By Sandy and Robin . . . In Wisconsin a new battle is being launched in what is getting to be an old war. Civil rights attorneys Adele Nicholas and Mark Weinberg, seasoned soldiers in this war fought on behalf of persons forced to live as someone on a sex offender registry, have launched this latest skirmish due to a “village’s moratorium on any more sex offenders living there.”
In Texas, NARSOL’s affiliate Texas Voices is unwavering in its battles against legislation that targets those on the registry for special restrictions, most often those that limit the very presence of a registrant within an area designated as a “child-safe area.” These onerous restrictions often make finding housing and employment virtually impossible and can even rip registrants from the support of family. Mary Sue Molnar, the group’s executive director, spends unlimited hours every legislative session ferreting out these bills, organizing the troops, and descending on the capitol in Austin armed with written and oral testimony heavy not only with poignant personal stories but also with researched facts about the issue.
North Carolina has proven to be very fertile ground for these battles. With an extremely active affiliate there, NCRSOL, and a civil rights attorney, Paul Dubbeling, who is no stranger to battles involving restrictions on registered citizens, opportunities abound for challenges on constitutional grounds. The state legislature has continually added blanket restrictions on where registered people can work, live, socialize, and even worship. Mr. Dubbeling is extremely experienced in filing successful civil rights claims on behalf of registered people. Initially an understudy of Atty. Glenn Gerding of Packingham fame, Paul assumed more responsibility in the successful Does v. Cooper challenge to North Carolina’s old premises statute which prevented most registered people from being within 300 feet of schools, parks, playgrounds, swimming pools, etc. In response to its loss, the N.C. Attorney General worked with legislative leaders to enact a new premises statute that ended up being more restrictive than the first. Working with NCRSOL and supported by NARSOL’s foundation, Dubbeling filed an ex post facto lawsuit in 2017 patterned after the ACLU’s challenge to the registration scheme in Michigan. Styled NARSOL v. Stein, the case finally went to trial in April 2021. We anxiously await a decision from Judge Loretta Biggs some time in summer or fall. In the midst of waiting for an outcome in that case, NCRSOL’s attorneys filed additional successful lawsuits challenging the vague statutory language used to determine whether or not people with out-of-state convictions should be required to register in North Carolina (Grabarczyk v. Stein) and are prepared to accept a substantial settlement in a lawsuit against the sheriff of Cherokee County who rounded up all the registered people in his county on Halloween in 2019 (Crisp v. Palmer). The Halloween case is currently in mediation.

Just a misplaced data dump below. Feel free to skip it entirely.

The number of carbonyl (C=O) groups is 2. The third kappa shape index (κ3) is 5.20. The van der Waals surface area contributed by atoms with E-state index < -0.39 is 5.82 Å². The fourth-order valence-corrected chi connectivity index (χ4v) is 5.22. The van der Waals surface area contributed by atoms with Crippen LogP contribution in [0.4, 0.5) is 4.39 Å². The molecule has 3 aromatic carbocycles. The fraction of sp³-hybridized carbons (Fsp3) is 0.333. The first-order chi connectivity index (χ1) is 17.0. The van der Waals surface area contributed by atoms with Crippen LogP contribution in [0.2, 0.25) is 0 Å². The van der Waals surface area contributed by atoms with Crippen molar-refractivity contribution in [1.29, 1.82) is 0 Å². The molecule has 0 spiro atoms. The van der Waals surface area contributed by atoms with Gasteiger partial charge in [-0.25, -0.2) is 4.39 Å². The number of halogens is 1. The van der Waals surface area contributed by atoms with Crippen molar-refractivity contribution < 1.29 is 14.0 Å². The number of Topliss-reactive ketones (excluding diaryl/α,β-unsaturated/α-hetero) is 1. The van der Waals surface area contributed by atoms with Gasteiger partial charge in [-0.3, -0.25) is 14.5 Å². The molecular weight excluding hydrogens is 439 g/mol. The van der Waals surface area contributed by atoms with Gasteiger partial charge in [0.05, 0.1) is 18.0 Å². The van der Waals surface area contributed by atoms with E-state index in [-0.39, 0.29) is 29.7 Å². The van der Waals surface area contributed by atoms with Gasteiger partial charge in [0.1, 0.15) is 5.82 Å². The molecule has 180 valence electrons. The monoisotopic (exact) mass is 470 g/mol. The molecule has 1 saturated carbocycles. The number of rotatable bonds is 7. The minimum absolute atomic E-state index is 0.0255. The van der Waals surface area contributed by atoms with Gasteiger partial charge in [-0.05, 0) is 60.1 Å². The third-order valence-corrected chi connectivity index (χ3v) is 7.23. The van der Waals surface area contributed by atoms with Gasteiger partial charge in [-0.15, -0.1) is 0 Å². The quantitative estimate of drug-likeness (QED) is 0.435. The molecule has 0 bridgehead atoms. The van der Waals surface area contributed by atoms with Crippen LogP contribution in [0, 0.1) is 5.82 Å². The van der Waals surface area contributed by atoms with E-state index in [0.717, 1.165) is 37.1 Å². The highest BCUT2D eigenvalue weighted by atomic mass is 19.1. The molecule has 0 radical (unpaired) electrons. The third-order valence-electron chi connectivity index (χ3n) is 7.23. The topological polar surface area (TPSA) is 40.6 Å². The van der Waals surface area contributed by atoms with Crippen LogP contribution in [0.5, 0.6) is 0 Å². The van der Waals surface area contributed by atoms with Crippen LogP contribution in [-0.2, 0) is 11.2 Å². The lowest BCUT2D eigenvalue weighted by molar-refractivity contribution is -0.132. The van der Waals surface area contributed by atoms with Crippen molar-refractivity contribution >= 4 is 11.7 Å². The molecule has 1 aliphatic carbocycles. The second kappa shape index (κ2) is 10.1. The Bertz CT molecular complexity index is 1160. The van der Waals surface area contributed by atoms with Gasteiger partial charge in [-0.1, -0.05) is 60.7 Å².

In Arizona a battle waged on for years through court after court, only to be lost on the steps of the United States Supreme Court. May v. Shinn came about as a result of a legislative statute in which the burden of proof was shifted from the state to the defendant. Rather than for the state to be required to prove that Mr. May had criminal intent in his touching of a child, Mr. May, and others similarly situation, were put in the position of having to prove that they did not. Courts differed throughout the years of this lengthy battle with most favoring the plaintiff’s position that this burden-shifting was in violation of the Constitution. Hopes were high as the case reached the Supreme Court, only to be destroyed when the Court did not grant cert.
NARSOL has participated in other skirmishes whose outcomes are not yet determined. Rhode Island has proved a battlefield of long standing. The issue involves residency restrictions and would evict registrants from the homes where they had been living before the law was passed that increased the restricted distance from 300 to 1,000 feet. The ACLU filed Freitas v. Kilmartin on October 29, 2015. A restraining order was sought and granted the very next day, to remain in effect until trial, which was originally set to begin in January of the following year. The state was not ready, citing discovery issues. The trial has never taken place; the restraining order remains in place, and registrants remain, for now, in their homes.
Georgia saw battles launched on several fronts regarding signage on private property required at Halloween and other requirements not authorized by law. One county backed down after receiving a cease-and-desist letter from NARSOL; the sheriff and other officials in another vowed to fight on, and so did NARSOL. That case is ongoing and morphing into something different from what it started. Wherever it goes, we will be there.
Whether the battles are fought in the courtroom or in legislative chambers, they are fought. Some are lost; some are won. They will continue to be fought; NARSOL will continue fighting, until, one by one, enough are won that we will have won the war. This won’t happen in the next few months or, most likely, not even the next few years.
But it will happen.
As vice chair of NARSOL, Robin is the managing editor of the Digest, director of development, and provides assistance to the webmaster in keeping our websites running smoothly. He also serves as founder and president of Vivante Espero, NARSOL’s 501(c)(3) foundation and legal fund.